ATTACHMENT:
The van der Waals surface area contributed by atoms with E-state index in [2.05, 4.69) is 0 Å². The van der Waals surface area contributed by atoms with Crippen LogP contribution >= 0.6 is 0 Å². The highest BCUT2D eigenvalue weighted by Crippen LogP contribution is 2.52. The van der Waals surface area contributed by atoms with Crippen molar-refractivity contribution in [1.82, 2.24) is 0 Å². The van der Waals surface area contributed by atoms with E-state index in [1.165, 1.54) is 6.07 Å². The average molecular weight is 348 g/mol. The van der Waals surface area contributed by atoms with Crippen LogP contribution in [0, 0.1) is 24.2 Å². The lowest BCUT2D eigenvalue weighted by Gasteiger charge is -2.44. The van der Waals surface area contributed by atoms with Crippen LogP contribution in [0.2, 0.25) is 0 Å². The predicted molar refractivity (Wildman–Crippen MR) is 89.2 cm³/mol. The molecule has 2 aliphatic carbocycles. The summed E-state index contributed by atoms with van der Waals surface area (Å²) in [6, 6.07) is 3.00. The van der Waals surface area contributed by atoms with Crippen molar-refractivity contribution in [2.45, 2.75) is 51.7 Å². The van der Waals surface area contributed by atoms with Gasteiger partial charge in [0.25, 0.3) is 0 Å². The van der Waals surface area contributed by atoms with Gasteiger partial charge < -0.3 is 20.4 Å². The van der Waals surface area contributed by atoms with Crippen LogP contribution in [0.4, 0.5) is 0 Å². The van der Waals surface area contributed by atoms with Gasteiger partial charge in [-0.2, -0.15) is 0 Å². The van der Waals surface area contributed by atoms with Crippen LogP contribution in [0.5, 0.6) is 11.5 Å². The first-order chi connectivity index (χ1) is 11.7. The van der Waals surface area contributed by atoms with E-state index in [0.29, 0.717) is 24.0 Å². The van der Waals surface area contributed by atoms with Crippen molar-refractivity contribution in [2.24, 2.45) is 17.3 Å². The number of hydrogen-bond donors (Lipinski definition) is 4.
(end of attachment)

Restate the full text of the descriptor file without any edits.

The van der Waals surface area contributed by atoms with E-state index in [2.05, 4.69) is 0 Å². The van der Waals surface area contributed by atoms with Crippen LogP contribution >= 0.6 is 0 Å². The highest BCUT2D eigenvalue weighted by Crippen LogP contribution is 2.52. The van der Waals surface area contributed by atoms with Crippen molar-refractivity contribution in [1.82, 2.24) is 0 Å². The van der Waals surface area contributed by atoms with E-state index in [1.165, 1.54) is 6.07 Å². The average molecular weight is 348 g/mol. The van der Waals surface area contributed by atoms with Crippen LogP contribution in [0, 0.1) is 24.2 Å². The lowest BCUT2D eigenvalue weighted by Gasteiger charge is -2.44. The van der Waals surface area contributed by atoms with Crippen LogP contribution in [0.2, 0.25) is 0 Å². The predicted molar refractivity (Wildman–Crippen MR) is 89.2 cm³/mol. The molecule has 2 aliphatic carbocycles. The summed E-state index contributed by atoms with van der Waals surface area (Å²) in [6, 6.07) is 3.00. The van der Waals surface area contributed by atoms with Crippen molar-refractivity contribution in [2.45, 2.75) is 51.7 Å². The van der Waals surface area contributed by atoms with Gasteiger partial charge in [0.25, 0.3) is 0 Å². The van der Waals surface area contributed by atoms with Gasteiger partial charge < -0.3 is 20.4 Å². The van der Waals surface area contributed by atoms with Crippen LogP contribution in [0.4, 0.5) is 0 Å². The van der Waals surface area contributed by atoms with Gasteiger partial charge in [-0.2, -0.15) is 0 Å². The van der Waals surface area contributed by atoms with Crippen LogP contribution in [0.5, 0.6) is 11.5 Å². The first-order chi connectivity index (χ1) is 11.7. The van der Waals surface area contributed by atoms with E-state index in [0.29, 0.717) is 24.0 Å². The van der Waals surface area contributed by atoms with Crippen molar-refractivity contribution in [2.24, 2.45) is 17.3 Å². The number of hydrogen-bond donors (Lipinski definition) is 4.